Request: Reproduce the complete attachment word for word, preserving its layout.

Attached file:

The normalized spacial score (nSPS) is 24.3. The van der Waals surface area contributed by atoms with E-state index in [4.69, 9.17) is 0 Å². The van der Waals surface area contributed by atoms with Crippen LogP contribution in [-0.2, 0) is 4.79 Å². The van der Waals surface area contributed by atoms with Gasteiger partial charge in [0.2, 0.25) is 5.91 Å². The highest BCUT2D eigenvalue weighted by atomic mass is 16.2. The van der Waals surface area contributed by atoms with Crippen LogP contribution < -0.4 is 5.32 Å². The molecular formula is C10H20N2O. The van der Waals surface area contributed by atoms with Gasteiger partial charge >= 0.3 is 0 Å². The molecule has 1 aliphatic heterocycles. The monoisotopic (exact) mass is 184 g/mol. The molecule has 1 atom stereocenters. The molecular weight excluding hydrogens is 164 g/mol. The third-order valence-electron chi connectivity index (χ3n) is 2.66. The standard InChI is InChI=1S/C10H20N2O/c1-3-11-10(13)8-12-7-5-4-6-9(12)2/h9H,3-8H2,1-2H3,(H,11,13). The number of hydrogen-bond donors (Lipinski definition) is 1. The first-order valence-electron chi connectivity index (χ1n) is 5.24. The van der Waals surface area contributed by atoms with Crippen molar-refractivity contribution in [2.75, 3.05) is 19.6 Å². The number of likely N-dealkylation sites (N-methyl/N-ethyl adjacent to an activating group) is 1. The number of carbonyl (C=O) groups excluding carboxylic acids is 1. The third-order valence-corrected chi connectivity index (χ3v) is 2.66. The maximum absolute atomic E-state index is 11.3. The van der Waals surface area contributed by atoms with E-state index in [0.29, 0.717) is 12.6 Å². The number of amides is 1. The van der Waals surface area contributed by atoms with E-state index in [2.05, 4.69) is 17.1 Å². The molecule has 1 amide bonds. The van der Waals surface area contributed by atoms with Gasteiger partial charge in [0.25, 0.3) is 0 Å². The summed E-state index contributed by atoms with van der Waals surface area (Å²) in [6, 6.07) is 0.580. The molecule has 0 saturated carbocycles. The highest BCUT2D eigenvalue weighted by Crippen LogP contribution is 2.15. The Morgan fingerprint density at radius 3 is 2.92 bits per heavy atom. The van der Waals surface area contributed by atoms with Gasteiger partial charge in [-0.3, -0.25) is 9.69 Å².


The normalized spacial score (nSPS) is 24.3. The van der Waals surface area contributed by atoms with E-state index in [4.69, 9.17) is 0 Å². The van der Waals surface area contributed by atoms with Crippen LogP contribution in [-0.2, 0) is 4.79 Å². The van der Waals surface area contributed by atoms with Gasteiger partial charge in [0.2, 0.25) is 5.91 Å². The highest BCUT2D eigenvalue weighted by atomic mass is 16.2. The van der Waals surface area contributed by atoms with Crippen LogP contribution < -0.4 is 5.32 Å². The molecular formula is C10H20N2O. The van der Waals surface area contributed by atoms with Gasteiger partial charge >= 0.3 is 0 Å². The molecule has 1 aliphatic heterocycles. The monoisotopic (exact) mass is 184 g/mol. The molecule has 1 atom stereocenters. The molecular weight excluding hydrogens is 164 g/mol. The third-order valence-electron chi connectivity index (χ3n) is 2.66. The standard InChI is InChI=1S/C10H20N2O/c1-3-11-10(13)8-12-7-5-4-6-9(12)2/h9H,3-8H2,1-2H3,(H,11,13). The number of hydrogen-bond donors (Lipinski definition) is 1. The first-order valence-electron chi connectivity index (χ1n) is 5.24. The van der Waals surface area contributed by atoms with Crippen molar-refractivity contribution in [2.75, 3.05) is 19.6 Å². The number of likely N-dealkylation sites (N-methyl/N-ethyl adjacent to an activating group) is 1. The number of carbonyl (C=O) groups excluding carboxylic acids is 1. The third-order valence-corrected chi connectivity index (χ3v) is 2.66. The maximum absolute atomic E-state index is 11.3. The van der Waals surface area contributed by atoms with E-state index in [0.29, 0.717) is 12.6 Å². The number of amides is 1. The van der Waals surface area contributed by atoms with E-state index in [2.05, 4.69) is 17.1 Å². The molecule has 1 amide bonds. The van der Waals surface area contributed by atoms with Gasteiger partial charge in [0.25, 0.3) is 0 Å². The summed E-state index contributed by atoms with van der Waals surface area (Å²) in [6, 6.07) is 0.580. The molecule has 0 saturated carbocycles. The highest BCUT2D eigenvalue weighted by Crippen LogP contribution is 2.15. The Morgan fingerprint density at radius 3 is 2.92 bits per heavy atom. The van der Waals surface area contributed by atoms with Gasteiger partial charge in [-0.3, -0.25) is 9.69 Å².